Allium chinense

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This article is about a plant with the Japanese name Rakkyo. For the film series, see Kara no Kyoukai.
Chinese onion
Allium chinense1.jpg
Scientific classification e
Kingdom: Plantae
Clade: Angiosperms
Clade: Monocots
Order: Asparagales
Family: Amaryllidaceae
Subfamily: Allioideae
Genus: Allium
Species: A. chinense
Binomial name
Allium chinense

Allium chinense, also known as Chinese onion,[2][3] Chinese scallion,[2] glittering chive,[4] Japanese scallion,[2] Kiangsi scallion,[3] and Oriental onion,[2] is an edible species of onion, native to China and Korea, and cultivated in many other countries.[5] It is known by these other names in other languages: in Japanese: ラッキョウ (rakkyō), also written as 辣韮, 辣韭, or 薤; in Chinese: Simplified/Traditional: 薤/薤 (xiè) or 藠头/藠頭 (jiào tóu); in Vietnamese: củ kiệu.


Allium chinense is native to China (in Anhui, Fujian, Guangdong, Guangxi, Guizhou, Hainan, Henan, Hubei, Hunan, Jiangxi, and Zhejiang provinces) plus in areas where it is also deliberately planted. It is naturalized in other parts of Asia as well as in North America.[2][6][7]



Owing to its very mild and "fresh" taste A. chinense is often pickled and served as a side dish in Japan and Vietnam, to balance the stronger flavor of some other component in a meal. For example, in Japanese cuisine it is eaten with Japanese curry as a garnish.[8]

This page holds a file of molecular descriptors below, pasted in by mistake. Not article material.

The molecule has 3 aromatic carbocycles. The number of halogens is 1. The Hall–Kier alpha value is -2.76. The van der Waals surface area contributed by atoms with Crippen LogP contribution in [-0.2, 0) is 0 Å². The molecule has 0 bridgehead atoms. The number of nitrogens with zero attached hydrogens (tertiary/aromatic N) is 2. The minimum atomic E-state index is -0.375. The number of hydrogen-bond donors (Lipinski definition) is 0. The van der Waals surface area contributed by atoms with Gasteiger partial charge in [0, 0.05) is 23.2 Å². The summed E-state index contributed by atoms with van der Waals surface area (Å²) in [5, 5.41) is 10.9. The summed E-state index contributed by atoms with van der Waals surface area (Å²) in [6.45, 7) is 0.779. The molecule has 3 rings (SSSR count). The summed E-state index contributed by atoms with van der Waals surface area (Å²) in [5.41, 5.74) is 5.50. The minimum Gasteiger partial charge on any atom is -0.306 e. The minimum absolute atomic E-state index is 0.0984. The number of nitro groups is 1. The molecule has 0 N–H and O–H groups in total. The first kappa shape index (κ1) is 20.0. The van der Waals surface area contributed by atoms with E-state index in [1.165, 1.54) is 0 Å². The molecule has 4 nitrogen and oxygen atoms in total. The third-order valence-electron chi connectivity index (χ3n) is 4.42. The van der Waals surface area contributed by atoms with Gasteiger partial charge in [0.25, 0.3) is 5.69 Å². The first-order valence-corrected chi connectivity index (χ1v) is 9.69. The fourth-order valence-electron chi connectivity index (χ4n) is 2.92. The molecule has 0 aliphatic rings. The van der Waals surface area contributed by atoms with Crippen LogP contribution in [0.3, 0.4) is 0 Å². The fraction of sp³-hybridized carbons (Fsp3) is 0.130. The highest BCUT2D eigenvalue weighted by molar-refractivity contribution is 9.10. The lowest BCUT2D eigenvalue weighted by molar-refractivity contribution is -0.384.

In Vietnam, pickled A. chinense is often served during Tết (Vietnamese New Year).[citation needed]


Allium chinense is used as a folk medicine in tonics to help the intestines, and as a stomachic.[9]

See also[edit]


  1. ^ a b "Allium chinense". World Checklist of Selected Plant Families. Royal Botanic Gardens, Kew. Retrieved 2013-05-28. 
  2. ^ a b c d e GRIN (May 12, 2011). "Allium chinense information from NPGS/GRIN". Taxonomy for Plants. National Germplasm Resources Laboratory, Beltsville, Maryland: USDA, ARS, National Genetic Resources Program. 
  3. ^ a b Multilingual Multiscript Plant Name Database: Allium. University of Melbourne. Updated 3 August 2013. Retrieved 5 September 2014.
  4. ^ English Names for Korean Native Plants (PDF). Pocheon: Korea National Arboretum. 2015. p. 347. ISBN 978-89-97450-98-5. Retrieved 17 December 2016 – via Korea Forest Service. 
  5. ^ Flora of China Vol. 24 Page 196 藠头 jiao tou Allium chinense G. Don, Mem. Wern. Nat. Hist. Soc. 6: 83. 1827.
  6. ^ Plants For A Future: Allium chinense
  7. ^ United States Department of Agriculture Plants Profile: Allium chinense
  8. ^
  9. ^ James A. Duke. "Allium chinense (LILIACEAE)". Dr. Duke's Phytochemical and Ethnobotanical Databases. Retrieved 2011-05-13. 

External links[edit]

Media related to Allium chinense at Wikimedia Commons